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-The only difference between green olives and black olives is ripeness. Unripe olives are green, whereas fully ripe olives are black.

-Black olives contain more oil than green.

-Olives are cured or pickled before consumption, using various methods including oil-cured, water-cured, brine-cured, dry-cured, and lye-cured.

-Kalamata olives are generally rather salty. They are also brine cured. Some black olives are dry cured, covered with lots of salt. You can tell dry-cured olives by their wrinkly skin.

-Kalamata olives are good for cooking, or making into tapenade, because they are easy to pit. Their large size makes them easy to handle, and the pit pops out.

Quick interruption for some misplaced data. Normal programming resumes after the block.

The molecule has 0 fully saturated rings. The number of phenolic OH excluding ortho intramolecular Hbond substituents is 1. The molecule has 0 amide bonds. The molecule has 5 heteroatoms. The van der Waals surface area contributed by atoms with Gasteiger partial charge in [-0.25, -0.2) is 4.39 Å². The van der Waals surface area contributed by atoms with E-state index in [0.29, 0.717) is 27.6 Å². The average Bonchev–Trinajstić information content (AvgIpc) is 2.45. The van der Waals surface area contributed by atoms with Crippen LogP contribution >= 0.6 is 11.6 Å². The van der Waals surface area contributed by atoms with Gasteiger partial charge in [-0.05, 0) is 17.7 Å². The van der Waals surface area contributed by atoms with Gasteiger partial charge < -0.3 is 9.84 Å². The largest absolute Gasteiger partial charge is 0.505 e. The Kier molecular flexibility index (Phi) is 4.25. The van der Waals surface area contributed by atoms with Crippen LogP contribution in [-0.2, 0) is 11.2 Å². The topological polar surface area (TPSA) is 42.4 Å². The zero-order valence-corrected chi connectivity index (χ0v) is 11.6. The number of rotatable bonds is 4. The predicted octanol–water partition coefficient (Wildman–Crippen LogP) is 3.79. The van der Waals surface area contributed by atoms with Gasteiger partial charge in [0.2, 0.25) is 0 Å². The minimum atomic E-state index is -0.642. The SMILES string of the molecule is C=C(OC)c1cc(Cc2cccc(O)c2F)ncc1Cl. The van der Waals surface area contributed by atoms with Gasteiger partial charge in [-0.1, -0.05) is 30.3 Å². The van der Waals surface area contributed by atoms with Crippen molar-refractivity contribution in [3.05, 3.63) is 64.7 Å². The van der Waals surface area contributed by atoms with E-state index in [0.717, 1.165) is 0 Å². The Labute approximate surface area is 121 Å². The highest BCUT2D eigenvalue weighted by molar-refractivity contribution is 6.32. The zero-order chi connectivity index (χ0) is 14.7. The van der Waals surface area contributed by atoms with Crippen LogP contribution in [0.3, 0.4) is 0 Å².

-Kalamata olives can be pitted and added to your favorite recipes.

-Kalamata olives are imported from Greece and are typically known as Greek olives.

-On the vine, Kalamata olives are a deep purple color; after soaking in brine or vinegar, they take on an almost black hue.

-Kalamata olives have a rich flavor and more meat than other olives.

-They are frequently added to recipes and enjoyed as a snack.

-Pitting Kalamata olives can be done by hand or using a pitter.

-The longer the olive is permitted to ferment in its own brine, the less bitter and more intricate its flavor will become.